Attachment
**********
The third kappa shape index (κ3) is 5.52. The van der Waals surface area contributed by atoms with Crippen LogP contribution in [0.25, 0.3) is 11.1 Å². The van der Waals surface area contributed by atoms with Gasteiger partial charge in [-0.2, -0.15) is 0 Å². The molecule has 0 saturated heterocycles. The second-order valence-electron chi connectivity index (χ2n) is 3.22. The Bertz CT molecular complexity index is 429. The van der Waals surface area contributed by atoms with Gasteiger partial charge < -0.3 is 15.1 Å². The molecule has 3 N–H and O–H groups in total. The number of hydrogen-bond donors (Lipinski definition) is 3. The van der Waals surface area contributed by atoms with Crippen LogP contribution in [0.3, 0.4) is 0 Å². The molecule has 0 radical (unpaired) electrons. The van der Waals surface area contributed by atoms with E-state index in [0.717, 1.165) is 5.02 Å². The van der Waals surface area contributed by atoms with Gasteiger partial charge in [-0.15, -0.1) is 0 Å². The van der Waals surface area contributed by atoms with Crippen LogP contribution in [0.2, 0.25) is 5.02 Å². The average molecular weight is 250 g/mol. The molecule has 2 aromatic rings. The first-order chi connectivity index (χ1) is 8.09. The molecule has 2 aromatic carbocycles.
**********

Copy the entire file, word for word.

The third kappa shape index (κ3) is 5.52. The van der Waals surface area contributed by atoms with Crippen LogP contribution in [0.25, 0.3) is 11.1 Å². The van der Waals surface area contributed by atoms with Gasteiger partial charge in [-0.2, -0.15) is 0 Å². The molecule has 0 saturated heterocycles. The second-order valence-electron chi connectivity index (χ2n) is 3.22. The Bertz CT molecular complexity index is 429. The van der Waals surface area contributed by atoms with Gasteiger partial charge < -0.3 is 15.1 Å². The molecule has 3 N–H and O–H groups in total. The number of hydrogen-bond donors (Lipinski definition) is 3. The van der Waals surface area contributed by atoms with Crippen LogP contribution in [0.3, 0.4) is 0 Å². The molecule has 0 radical (unpaired) electrons. The van der Waals surface area contributed by atoms with E-state index in [0.717, 1.165) is 5.02 Å². The van der Waals surface area contributed by atoms with Gasteiger partial charge in [-0.15, -0.1) is 0 Å². The van der Waals surface area contributed by atoms with Crippen LogP contribution in [0.2, 0.25) is 5.02 Å². The average molecular weight is 250 g/mol. The molecule has 2 aromatic rings. The first-order chi connectivity index (χ1) is 8.09. The molecule has 2 aromatic carbocycles.